Because, you know, I can't just watch a movie based on a book. I have to get obsessive and read more about it. If Keith had any nonfiction books on the subject of James Jones, I would have had to buy those, too.
We took the time to look at and appreciate the turn-of-the-19th-century building - its murals on the highest floor, its terrazzo floors, its iron and brass railings. It used to be the showroom in which the Studebakers sold horse-drawn carriages before they took to making cars. Then we had to get back on the train.
Freed from having to study for my audition, I was able to return to Patricia Bosworth's biography of Montgomery Clift on the train. It's a fascinating and disturbing read. Bosworth mentions (and, I think, kind of glosses over) Monty's arrest in New Orleans for allegedly soliciting "a young boy" for sex. Apparently, charges were never filed, so there's no evidence to say what, if anything, ever happened. In colloquial use, "a young boy" could mean anything from a very small child to a 17-year-old - and, depending on the state law of Louisiana at that time, a teenager might have been above the legal age of consent. Keep in mind, too, that it wasn't uncommon in the pre-GLBTQ civil rights days for police to arrest men just for being seen in public picking up other men, so it may have been a completely false charge initiated by a cop who just didn't like the way Monty walked or something.
On the other hand, people saw the 29-year-old Monty kissing Elizabeth Taylor when she was 17, and Judy Balaban (her father was the head of Paramount) said she dated Monty when she was 16 and he was in his 30s. Balaban never explicitly says that their relationship was sexual, but she does imply it, saying that one weekend, given the choice of whether to share a bed or stay in separate rooms, they choose to stay in the same bed. Again, 16 may have been legal at that time and place, but by modern standards we'd almost certainly consider that emotionally unhealthy behavior - and potentially abusive, because of the huge difference in experience between them.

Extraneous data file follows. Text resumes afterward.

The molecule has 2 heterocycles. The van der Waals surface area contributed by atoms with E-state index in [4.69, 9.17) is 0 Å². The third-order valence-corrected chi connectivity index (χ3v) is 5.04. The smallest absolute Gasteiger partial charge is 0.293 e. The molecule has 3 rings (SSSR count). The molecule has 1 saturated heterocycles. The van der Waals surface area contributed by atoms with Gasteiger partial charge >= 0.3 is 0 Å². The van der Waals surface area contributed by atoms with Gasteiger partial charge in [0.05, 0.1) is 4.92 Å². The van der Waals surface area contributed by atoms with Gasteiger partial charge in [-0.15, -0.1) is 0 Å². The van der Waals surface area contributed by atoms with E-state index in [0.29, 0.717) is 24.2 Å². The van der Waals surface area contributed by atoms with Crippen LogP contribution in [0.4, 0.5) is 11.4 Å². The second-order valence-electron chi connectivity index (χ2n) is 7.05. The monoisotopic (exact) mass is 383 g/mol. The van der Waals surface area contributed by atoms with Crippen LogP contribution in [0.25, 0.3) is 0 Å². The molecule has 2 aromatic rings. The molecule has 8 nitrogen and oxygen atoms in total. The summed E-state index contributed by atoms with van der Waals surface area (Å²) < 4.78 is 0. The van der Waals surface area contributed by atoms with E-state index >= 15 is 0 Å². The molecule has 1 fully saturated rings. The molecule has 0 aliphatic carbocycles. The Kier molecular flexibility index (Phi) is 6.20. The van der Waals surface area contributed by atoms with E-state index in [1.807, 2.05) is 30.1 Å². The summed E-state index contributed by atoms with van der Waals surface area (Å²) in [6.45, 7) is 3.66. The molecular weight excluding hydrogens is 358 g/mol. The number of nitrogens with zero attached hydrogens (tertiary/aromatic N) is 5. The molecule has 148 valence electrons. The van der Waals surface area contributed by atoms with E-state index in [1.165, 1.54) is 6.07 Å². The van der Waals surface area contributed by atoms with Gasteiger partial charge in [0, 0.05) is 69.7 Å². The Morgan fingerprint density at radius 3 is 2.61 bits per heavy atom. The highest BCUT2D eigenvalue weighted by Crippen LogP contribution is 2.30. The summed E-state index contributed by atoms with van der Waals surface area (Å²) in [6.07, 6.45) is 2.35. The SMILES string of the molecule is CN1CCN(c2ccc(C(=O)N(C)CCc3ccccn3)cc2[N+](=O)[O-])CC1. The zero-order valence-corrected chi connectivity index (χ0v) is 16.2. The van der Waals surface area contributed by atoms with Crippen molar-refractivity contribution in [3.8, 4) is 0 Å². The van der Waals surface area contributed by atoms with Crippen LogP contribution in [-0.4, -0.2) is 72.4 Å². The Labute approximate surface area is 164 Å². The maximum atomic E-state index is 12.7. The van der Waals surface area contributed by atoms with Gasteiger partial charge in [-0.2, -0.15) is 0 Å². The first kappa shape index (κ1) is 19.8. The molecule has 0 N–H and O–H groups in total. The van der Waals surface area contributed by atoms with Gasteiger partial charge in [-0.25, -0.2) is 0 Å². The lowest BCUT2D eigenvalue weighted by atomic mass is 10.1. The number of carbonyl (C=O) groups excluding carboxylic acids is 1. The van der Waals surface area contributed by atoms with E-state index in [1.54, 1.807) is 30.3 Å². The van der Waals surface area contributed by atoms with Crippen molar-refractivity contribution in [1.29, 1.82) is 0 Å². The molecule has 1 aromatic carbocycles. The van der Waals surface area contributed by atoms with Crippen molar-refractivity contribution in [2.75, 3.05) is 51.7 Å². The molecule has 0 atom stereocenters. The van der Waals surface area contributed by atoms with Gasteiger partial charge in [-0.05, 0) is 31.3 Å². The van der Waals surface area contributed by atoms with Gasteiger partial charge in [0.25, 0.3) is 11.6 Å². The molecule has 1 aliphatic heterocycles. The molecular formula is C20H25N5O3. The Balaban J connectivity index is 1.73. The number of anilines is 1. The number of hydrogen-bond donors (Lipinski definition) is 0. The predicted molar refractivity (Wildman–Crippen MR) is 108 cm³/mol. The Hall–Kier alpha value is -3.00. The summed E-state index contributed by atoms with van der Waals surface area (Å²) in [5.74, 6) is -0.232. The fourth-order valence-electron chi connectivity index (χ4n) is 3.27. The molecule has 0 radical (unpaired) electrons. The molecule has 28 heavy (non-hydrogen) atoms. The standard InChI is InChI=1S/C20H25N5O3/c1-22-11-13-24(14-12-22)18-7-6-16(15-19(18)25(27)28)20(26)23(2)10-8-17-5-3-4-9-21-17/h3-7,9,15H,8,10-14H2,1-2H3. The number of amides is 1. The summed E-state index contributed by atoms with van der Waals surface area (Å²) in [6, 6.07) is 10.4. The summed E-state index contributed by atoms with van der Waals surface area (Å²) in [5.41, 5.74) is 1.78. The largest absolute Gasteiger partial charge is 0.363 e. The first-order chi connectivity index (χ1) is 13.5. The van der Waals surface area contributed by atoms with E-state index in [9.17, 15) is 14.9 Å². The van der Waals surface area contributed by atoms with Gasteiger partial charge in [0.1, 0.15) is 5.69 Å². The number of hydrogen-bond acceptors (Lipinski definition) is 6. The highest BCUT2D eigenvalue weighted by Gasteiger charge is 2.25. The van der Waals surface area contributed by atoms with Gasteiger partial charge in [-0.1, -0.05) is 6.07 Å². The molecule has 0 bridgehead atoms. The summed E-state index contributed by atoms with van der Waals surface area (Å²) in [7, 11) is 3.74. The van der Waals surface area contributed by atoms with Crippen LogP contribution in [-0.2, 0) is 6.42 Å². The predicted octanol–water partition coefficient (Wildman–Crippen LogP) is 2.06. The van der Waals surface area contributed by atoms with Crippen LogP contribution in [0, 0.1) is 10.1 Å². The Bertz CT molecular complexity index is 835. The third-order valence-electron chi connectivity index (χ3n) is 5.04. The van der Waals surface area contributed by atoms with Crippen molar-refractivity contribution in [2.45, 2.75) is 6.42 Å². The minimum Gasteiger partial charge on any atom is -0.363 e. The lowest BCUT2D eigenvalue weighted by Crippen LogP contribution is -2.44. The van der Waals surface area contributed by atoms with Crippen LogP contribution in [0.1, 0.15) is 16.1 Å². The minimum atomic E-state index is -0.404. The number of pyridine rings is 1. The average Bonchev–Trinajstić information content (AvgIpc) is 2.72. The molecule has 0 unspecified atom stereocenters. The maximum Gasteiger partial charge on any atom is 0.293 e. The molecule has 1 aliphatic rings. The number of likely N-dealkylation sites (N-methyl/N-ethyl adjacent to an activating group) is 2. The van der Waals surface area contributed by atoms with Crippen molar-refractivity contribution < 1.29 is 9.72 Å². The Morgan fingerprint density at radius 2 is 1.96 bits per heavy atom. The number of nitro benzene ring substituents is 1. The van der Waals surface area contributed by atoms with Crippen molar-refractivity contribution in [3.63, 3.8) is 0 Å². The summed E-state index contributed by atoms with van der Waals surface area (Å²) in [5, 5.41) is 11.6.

So again, I think Bosworth is glossing over some of the more problematic facts, but I also have to consider the context, the fact that this happened 50+ years ago and the fact that it may be too paternalistic of me to suggest that 16- and 17-year-old young women shouldn't claim the right to make their own sexual decisions. See also "Reviving the Runaways: Who Should Rule When Law, Psychology and Teenage Hormones Collide?"
The not-problematic part I learned was that Monty and James Jones met at a party, at which Jones personally hand-picked Monty to play Prewitt in From Here to Eternity. Monty studied Jones' mannerisms, and Jones was found of telling people that Monty's performance as Prewitt was, in a sense, an impression of Jones himself.
Today I received a royalty check for a reprint of an article I'd forgotten I'd even submitted to a small regional magazine. I used it to purchase the Season One boxed set of Person of Interest. Triumph! Every time I get a double-digit royalty check, I feel like I'm Ernest Hemingway.